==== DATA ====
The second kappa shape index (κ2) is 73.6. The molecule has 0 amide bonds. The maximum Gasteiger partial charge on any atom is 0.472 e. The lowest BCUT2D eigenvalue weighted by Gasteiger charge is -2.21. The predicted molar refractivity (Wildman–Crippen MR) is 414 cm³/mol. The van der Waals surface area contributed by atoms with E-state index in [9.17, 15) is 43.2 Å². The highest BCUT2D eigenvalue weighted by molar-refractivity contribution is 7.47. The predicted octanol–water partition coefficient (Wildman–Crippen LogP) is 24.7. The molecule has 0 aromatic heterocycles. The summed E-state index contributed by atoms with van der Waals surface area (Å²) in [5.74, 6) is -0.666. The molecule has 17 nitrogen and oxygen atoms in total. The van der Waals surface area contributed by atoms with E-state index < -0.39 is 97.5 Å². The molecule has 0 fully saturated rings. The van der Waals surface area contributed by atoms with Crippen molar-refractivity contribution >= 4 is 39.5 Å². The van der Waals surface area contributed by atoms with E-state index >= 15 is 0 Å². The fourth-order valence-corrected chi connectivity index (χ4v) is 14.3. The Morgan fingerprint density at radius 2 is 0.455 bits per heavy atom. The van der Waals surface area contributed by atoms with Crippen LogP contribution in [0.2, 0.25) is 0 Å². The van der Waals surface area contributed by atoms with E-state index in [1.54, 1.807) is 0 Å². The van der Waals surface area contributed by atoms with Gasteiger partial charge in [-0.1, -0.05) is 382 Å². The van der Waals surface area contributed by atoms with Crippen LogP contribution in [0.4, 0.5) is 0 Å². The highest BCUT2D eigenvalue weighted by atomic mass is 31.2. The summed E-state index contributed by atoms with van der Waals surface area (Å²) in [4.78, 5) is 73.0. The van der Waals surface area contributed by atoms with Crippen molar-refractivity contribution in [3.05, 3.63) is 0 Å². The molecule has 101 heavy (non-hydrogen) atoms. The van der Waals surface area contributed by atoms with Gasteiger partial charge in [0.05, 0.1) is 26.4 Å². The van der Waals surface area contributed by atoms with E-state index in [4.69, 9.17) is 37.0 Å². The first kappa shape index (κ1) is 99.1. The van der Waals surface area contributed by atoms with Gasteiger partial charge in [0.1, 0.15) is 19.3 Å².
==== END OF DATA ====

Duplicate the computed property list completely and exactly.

The second kappa shape index (κ2) is 73.6. The molecule has 0 amide bonds. The maximum Gasteiger partial charge on any atom is 0.472 e. The lowest BCUT2D eigenvalue weighted by Gasteiger charge is -2.21. The predicted molar refractivity (Wildman–Crippen MR) is 414 cm³/mol. The van der Waals surface area contributed by atoms with E-state index in [9.17, 15) is 43.2 Å². The highest BCUT2D eigenvalue weighted by molar-refractivity contribution is 7.47. The predicted octanol–water partition coefficient (Wildman–Crippen LogP) is 24.7. The molecule has 0 aromatic heterocycles. The summed E-state index contributed by atoms with van der Waals surface area (Å²) in [5.74, 6) is -0.666. The molecule has 17 nitrogen and oxygen atoms in total. The van der Waals surface area contributed by atoms with E-state index < -0.39 is 97.5 Å². The molecule has 0 fully saturated rings. The van der Waals surface area contributed by atoms with Crippen molar-refractivity contribution >= 4 is 39.5 Å². The van der Waals surface area contributed by atoms with E-state index >= 15 is 0 Å². The fourth-order valence-corrected chi connectivity index (χ4v) is 14.3. The Morgan fingerprint density at radius 2 is 0.455 bits per heavy atom. The van der Waals surface area contributed by atoms with Crippen LogP contribution in [0.2, 0.25) is 0 Å². The van der Waals surface area contributed by atoms with E-state index in [1.54, 1.807) is 0 Å². The van der Waals surface area contributed by atoms with Gasteiger partial charge in [-0.1, -0.05) is 382 Å². The van der Waals surface area contributed by atoms with Crippen LogP contribution in [0.4, 0.5) is 0 Å². The highest BCUT2D eigenvalue weighted by atomic mass is 31.2. The summed E-state index contributed by atoms with van der Waals surface area (Å²) in [4.78, 5) is 73.0. The van der Waals surface area contributed by atoms with Crippen molar-refractivity contribution in [3.05, 3.63) is 0 Å². The molecule has 101 heavy (non-hydrogen) atoms. The van der Waals surface area contributed by atoms with Gasteiger partial charge in [0.05, 0.1) is 26.4 Å². The van der Waals surface area contributed by atoms with E-state index in [4.69, 9.17) is 37.0 Å². The first kappa shape index (κ1) is 99.1. The van der Waals surface area contributed by atoms with Gasteiger partial charge in [0.1, 0.15) is 19.3 Å².